9. Rexroth, Deviance and Power, 20–21; and Hanawalt Barbara, “The Host, the Law and the Ambiguous Space of medieval London Taverns,” in Medieval Crime and Social Control, ed. Hanawalt Barbara A. and Wallace David (Minneapolis: University of Minnesota Press, 1999), 212 . Following in Fortescue's and Stow's footsteps, most modern students of the western suburb in the middle ages have concerned themselves with the internal workings of the legal profession, and of the law schools and courts, rather than with their failings. See, for example, Thorne Samuel E., “The Early History of the Inns of Court with Special Reference to Gray's Inn,” in Essays in English Legal History (London: Hambledon Press, 1985), 137–54; Baker John H., “The Inns of Court and Chancery as Voluntary Associations,” in The Legal Profession and the Common Law (London: Hambledon, 1986), 4574 ; John H. Baker, “The Third University 1450–1550: Law School or Finishing School?,” in Intellectual and Cultural World of the Inns of Court, 8–24; John H. Baker, “The Inns of Court in 1388,” in Legal Profession and the Common Law, 3–6. Similarly, the aristocratic residences in the Strand have continued to fascinate scholars: Barron Caroline M., “Centres of Conspicuous Consumption: The Aristocratic Town House in London 1200–1550,” The London Journal 20 (1995): 116 ; and Croot Patricia, “A Place in Town in Medieval and Early Modern Westminster: The Origins and History of the Palaces in the Strand,” The London Journal 39 (2014): 85101 .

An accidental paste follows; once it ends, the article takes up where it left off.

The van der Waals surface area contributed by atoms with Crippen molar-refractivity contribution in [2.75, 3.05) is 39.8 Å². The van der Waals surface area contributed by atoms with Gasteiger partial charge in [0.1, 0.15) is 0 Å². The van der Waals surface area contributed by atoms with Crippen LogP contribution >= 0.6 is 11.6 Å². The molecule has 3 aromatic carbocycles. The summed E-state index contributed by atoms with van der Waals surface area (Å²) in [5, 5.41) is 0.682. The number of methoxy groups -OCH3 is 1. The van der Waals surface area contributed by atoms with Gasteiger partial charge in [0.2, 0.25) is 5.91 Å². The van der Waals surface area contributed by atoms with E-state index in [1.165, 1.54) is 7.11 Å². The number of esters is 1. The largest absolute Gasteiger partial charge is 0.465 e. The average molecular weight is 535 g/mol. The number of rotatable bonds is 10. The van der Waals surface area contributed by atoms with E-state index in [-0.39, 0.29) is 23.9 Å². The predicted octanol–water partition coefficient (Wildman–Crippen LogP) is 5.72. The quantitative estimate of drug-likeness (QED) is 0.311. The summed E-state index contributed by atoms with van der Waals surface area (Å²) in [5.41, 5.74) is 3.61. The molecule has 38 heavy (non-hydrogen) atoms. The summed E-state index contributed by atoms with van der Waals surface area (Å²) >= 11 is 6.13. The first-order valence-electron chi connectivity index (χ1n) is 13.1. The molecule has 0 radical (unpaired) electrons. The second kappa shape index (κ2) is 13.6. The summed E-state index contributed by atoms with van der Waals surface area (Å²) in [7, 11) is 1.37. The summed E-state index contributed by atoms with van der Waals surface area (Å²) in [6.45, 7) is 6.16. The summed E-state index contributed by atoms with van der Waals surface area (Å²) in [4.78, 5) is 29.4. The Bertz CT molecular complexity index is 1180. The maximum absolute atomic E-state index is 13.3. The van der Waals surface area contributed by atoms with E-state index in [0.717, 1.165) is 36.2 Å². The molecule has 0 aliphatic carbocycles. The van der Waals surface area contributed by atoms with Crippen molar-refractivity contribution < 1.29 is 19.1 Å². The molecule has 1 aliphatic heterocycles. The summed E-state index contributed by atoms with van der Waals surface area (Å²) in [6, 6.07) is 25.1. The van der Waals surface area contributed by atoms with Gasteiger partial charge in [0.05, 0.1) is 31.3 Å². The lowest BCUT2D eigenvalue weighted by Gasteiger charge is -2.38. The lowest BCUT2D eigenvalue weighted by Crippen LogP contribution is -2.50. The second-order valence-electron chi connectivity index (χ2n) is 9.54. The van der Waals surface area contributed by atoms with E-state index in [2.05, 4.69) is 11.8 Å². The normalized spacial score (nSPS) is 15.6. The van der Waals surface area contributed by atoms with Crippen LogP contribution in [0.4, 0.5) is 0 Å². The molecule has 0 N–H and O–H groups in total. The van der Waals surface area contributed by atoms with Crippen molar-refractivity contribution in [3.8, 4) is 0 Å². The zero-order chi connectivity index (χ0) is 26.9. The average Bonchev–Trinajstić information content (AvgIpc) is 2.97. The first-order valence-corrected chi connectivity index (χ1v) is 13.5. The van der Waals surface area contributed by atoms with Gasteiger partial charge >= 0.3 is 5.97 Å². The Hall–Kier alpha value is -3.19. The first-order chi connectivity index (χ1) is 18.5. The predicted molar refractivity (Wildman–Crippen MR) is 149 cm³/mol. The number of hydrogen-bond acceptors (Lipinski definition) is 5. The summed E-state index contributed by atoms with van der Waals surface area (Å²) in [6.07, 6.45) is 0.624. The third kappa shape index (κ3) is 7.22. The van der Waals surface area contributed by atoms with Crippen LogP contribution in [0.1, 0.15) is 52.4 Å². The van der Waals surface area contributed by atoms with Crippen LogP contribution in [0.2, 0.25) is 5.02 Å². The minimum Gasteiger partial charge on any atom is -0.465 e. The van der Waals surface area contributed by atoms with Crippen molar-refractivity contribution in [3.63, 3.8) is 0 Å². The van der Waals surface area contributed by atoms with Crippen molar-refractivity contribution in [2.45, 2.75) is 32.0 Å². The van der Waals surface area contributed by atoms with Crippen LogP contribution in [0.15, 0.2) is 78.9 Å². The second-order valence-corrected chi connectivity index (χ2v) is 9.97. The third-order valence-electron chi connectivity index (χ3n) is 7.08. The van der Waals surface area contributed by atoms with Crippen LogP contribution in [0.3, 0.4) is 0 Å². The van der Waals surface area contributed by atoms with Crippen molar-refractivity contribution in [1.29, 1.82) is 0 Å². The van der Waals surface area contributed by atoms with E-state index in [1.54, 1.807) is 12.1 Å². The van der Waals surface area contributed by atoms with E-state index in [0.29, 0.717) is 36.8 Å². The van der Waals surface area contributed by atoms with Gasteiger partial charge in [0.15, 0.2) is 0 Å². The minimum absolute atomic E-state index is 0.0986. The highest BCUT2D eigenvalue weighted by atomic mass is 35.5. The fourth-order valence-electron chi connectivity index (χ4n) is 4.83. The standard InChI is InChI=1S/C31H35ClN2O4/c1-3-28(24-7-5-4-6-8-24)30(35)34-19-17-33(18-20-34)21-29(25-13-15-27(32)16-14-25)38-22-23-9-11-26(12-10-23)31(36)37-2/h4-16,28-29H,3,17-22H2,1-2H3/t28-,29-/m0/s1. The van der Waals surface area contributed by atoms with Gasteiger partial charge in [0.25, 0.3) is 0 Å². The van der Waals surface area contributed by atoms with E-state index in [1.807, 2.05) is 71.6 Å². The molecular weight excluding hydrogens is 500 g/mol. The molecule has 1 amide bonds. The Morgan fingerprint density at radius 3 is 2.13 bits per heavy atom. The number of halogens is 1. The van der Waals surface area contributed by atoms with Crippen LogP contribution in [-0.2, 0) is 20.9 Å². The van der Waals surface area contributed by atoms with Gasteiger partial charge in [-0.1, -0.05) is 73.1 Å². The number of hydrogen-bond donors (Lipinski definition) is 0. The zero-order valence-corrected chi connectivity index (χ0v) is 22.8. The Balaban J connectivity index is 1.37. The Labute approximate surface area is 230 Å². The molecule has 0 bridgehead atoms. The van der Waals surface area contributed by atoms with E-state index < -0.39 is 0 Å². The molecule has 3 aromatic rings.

10. The classic account, of regional disorder and politics, using the records of the King's Bench, is Storey Robin L., The End of the House of Lancaster (London: Barrie and Rockliff, 1966), ch. V–XIII. More recent examples include Maddern Philippa, Violence and Social Order (Oxford: Clarendon Press, 1992); Kleineke Hannes, “Why the West Was Wild: Law and Disorder in Fifteenth-Century Cornwall and Devon,” in The Fifteenth Century III: Authority and Subversion, ed. Clark Linda (Woodbridge: Boydell Press, 2003), 7593 ; Peter Booth, “Men Behaving Badly? The West March Towards Scotland and the Percy-Neville Feud,” in The Fifteenth Century III, 95–116; and Prange Mathis, “Das englisch-schottische Grenzgebiet im Spätmittelalter. Der ‘raid’ im Kontext königlicher Politik,” in Fehdehandlungen und Fehdegruppen im spätmittelalterlichen und frühneuzeitlichen Europa, ed. Prange Mathis and Reinle Christine (Göttingen: Vandenhoeck & Ruprecht, 2014), 3959 .